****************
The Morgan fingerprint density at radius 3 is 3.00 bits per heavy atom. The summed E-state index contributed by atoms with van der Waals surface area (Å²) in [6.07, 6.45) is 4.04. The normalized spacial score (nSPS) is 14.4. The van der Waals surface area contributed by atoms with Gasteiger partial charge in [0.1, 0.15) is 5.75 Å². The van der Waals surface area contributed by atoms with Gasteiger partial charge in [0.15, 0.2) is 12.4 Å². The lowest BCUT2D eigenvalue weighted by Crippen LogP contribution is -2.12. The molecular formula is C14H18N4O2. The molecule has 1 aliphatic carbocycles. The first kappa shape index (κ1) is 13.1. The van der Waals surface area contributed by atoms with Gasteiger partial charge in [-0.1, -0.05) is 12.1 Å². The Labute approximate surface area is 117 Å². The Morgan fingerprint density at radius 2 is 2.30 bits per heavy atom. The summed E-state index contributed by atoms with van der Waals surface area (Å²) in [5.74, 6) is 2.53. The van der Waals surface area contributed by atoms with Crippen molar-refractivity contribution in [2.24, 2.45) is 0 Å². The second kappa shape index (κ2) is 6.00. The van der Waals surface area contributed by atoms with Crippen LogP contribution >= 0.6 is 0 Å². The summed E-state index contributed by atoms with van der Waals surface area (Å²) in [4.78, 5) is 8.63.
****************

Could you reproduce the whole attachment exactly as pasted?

The Morgan fingerprint density at radius 3 is 3.00 bits per heavy atom. The summed E-state index contributed by atoms with van der Waals surface area (Å²) in [6.07, 6.45) is 4.04. The normalized spacial score (nSPS) is 14.4. The van der Waals surface area contributed by atoms with Gasteiger partial charge in [0.1, 0.15) is 5.75 Å². The van der Waals surface area contributed by atoms with Gasteiger partial charge in [0.15, 0.2) is 12.4 Å². The lowest BCUT2D eigenvalue weighted by Crippen LogP contribution is -2.12. The molecular formula is C14H18N4O2. The molecule has 1 aliphatic carbocycles. The first kappa shape index (κ1) is 13.1. The van der Waals surface area contributed by atoms with Gasteiger partial charge in [-0.1, -0.05) is 12.1 Å². The Labute approximate surface area is 117 Å². The Morgan fingerprint density at radius 2 is 2.30 bits per heavy atom. The summed E-state index contributed by atoms with van der Waals surface area (Å²) in [5.74, 6) is 2.53. The van der Waals surface area contributed by atoms with Crippen molar-refractivity contribution in [2.24, 2.45) is 0 Å². The second kappa shape index (κ2) is 6.00. The van der Waals surface area contributed by atoms with Crippen LogP contribution >= 0.6 is 0 Å². The summed E-state index contributed by atoms with van der Waals surface area (Å²) in [4.78, 5) is 8.63.